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On Patience With Teammates

Patience means more than waiting. It also means longsuffering—the kind of longsuffering that ministry teamwork demands.
“Waiting with a good attitude”—that is the typical, bland definition that comes to my mind when I think of patience or read about it in Scripture.

It’s certainly an accurate idea, based on Romans 8:25: “But if we hope for what we do not see, we eagerly wait for it with patience” (ESV). James 5:7 conveys a similar idea: “Be patient, therefore, brothers, until the coming of the Lord. See how the farmer waits for the precious fruit of the earth, being patient about it, until it receives the early and the late rains.”

But perhaps we equate patience with waiting a bit too much. Patience is more than that. When we define patience in this narrow way, we forget about the distinct fruit of the spirit also called patience.

Patience, as a fruit of the spirit, also includes the idea of being gracious with others. In relating with our Christian brothers and sisters, we must ask if we are ever guilty of saying, “If she criticizes me one more time, I’m going to… (blank),” or, “If he looks down his nose at me like that again, I’ll show him!” I’ve had these thoughts hundreds of times. Often patience means showing grace in the face of other people’s faults.

There’s another word for this type of patience: longsuffering. That’s the idea that we are willing to put up with difficult circumstances and the mistakes of others for the cause of Christ. We see this throughout the New Testament:

  • “Love one another with brotherly affection. Outdo one another in showing honor. Do not be slothful in zeal, be fervent in spirit, serve the Lord. Rejoice in hope, be patient in tribulation, be constant in prayer” (Romans 12:10-12, emphasis added).
  • “And we urge you, brothers, admonish the idle, encourage the fainthearted, help the weak, be patient with them all” (1 Thessalonians 5:14, emphasis added).

This eagerness to tolerate of the errors of others is crucial in the process of making disciples. But the real testing ground of patience is teamwork.

Teamwork: The Test of Patience

What does the apostle mean in 1 Peter 4:18 when he says, “love covers a multitude of sins”? Simply this: if we love each other, then by definition, we will be gracious and patient with each other in spite of our sins.

Sometimes I feel as though God sent me as a missionary to Togo in West Africa solely to teach me patience. And I must not have learned it yet, because I’m still receiving lessons on a regular basis. The testing of my patience is real and happens regularly. I’m frequently called to wait with a good attitude and to exercise grace in my relationships with others. I’ve also found that as my responsibilities on the field increase, I’m realizing that I need to ask others to be patient with me as well.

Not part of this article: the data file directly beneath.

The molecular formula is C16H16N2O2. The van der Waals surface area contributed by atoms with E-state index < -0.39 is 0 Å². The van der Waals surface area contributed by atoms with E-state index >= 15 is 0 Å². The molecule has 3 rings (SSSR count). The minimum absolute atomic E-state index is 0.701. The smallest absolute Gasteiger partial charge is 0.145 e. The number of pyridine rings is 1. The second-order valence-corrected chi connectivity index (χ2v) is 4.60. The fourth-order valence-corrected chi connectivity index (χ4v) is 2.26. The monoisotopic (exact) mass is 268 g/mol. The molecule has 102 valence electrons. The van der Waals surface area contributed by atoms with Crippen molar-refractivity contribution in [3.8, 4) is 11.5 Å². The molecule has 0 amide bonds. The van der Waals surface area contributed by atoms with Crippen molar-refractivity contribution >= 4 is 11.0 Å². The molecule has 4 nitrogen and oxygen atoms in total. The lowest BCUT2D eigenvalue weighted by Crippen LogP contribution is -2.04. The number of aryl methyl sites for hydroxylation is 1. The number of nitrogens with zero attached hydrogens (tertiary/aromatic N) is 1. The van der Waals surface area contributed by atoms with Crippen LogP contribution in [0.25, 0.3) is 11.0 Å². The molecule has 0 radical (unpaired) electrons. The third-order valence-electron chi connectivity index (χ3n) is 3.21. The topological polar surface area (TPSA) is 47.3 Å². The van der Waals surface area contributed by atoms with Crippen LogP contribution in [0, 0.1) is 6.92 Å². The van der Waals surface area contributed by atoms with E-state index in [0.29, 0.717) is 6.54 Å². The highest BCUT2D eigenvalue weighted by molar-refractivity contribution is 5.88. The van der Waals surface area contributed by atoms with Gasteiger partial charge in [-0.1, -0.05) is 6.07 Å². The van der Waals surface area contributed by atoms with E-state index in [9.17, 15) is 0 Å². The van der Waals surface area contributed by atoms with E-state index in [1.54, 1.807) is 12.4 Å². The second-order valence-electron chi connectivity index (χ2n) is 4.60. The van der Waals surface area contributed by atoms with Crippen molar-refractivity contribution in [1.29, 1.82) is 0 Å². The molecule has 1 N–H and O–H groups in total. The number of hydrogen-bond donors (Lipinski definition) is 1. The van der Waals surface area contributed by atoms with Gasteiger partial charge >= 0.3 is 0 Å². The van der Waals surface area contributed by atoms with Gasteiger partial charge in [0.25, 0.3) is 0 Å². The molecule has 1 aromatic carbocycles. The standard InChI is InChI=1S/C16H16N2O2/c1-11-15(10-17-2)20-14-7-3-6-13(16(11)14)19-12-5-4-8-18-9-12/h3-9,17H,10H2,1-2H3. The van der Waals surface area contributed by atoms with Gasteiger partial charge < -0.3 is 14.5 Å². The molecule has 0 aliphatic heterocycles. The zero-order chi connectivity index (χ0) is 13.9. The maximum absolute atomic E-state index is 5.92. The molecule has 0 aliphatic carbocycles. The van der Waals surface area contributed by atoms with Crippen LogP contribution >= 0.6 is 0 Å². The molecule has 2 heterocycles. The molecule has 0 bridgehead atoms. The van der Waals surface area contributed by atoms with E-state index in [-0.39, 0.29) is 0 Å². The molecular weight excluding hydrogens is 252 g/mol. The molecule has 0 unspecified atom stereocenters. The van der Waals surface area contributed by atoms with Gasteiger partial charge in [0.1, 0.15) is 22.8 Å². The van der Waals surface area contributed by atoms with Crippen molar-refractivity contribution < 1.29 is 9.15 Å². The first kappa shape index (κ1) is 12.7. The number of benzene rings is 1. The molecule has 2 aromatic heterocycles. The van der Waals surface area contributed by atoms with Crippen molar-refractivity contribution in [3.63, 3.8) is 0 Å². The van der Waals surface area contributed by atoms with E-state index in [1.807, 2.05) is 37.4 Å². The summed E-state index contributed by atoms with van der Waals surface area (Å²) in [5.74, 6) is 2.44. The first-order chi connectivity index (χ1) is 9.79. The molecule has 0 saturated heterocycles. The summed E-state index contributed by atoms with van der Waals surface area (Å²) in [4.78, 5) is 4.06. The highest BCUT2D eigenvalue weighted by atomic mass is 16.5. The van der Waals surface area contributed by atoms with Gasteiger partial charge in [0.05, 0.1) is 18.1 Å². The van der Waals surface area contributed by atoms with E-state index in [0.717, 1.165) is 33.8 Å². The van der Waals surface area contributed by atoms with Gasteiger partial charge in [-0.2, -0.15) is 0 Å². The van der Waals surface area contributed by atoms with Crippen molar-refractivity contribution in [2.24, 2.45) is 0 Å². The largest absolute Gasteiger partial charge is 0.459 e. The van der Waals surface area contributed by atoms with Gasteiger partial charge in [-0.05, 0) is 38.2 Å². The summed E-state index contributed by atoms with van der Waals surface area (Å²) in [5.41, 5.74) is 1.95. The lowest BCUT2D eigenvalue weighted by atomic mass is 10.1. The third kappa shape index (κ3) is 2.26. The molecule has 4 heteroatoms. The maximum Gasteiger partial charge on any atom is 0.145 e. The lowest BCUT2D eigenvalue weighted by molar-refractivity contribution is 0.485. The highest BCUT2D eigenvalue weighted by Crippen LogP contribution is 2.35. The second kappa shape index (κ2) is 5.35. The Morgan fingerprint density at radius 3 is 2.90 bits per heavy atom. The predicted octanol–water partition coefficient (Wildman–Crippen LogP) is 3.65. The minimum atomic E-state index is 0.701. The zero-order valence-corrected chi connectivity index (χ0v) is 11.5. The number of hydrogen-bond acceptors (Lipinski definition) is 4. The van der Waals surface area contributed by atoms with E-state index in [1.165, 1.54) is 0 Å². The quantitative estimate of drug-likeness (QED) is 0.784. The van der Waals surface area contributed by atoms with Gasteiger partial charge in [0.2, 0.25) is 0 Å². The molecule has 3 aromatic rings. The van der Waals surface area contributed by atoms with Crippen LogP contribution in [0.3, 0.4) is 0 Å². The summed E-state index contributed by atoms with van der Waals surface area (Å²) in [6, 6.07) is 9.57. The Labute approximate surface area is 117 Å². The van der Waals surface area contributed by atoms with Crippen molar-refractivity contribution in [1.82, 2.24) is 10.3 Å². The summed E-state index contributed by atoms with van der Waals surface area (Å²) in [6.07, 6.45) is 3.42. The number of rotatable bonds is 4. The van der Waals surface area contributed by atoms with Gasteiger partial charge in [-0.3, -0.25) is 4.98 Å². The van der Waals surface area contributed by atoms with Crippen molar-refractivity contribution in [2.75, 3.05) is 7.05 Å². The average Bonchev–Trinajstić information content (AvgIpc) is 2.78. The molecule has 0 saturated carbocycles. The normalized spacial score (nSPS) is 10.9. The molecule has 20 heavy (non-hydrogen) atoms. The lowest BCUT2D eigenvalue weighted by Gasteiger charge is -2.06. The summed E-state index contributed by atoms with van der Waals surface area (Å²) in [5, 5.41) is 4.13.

One of the greatest blessings of serving with ABWE is working on a team. At the same time, team settings also expose our areas of weakness where we still need growth. And I wouldn’t have it any other way. The team structure in ABWE’s DNA is probably the biggest reason my wife and I joined ABWE over any other organization. There are no lone gunslingers, and I don’t think I could join a ministry where there were.

In my moments of weakness, I’m tempted to think that ministry would easier and less frustrating without a team. Yet I also know that without our team, we wouldn’t be able to accomplish even 10 percent of what we do when we work together. I rely so heavily on my teammates, in both ministry and fellowship, that I know I wouldn’t even be able to make it without them.

What does teamwork require? Patience. Not only do I need patience, but my team certainly needs patience in order to deal with me! And when we minister alongside each other with longsuffering, bearing with each other, we’ve found that marvelous things happen.

We must minister both with each other and to each other to effectively make disciples for Christ. Let’s cooperate and serve the Lord together as we all grow in patience.

About the Author

Andrew Paul Ward is an ABWE missionary to Togo, West Africa send from Grace Baptist Church in Chattanooga, TN. Andrew is the husband of Mary, father to Emmanuel, Cyrus, and Alethia. He holds a B.S. from Bob Jones University, an M.Div. from Temple Baptist Seminary, and an Ed.D. from the University of Tennessee at Chattanooga.

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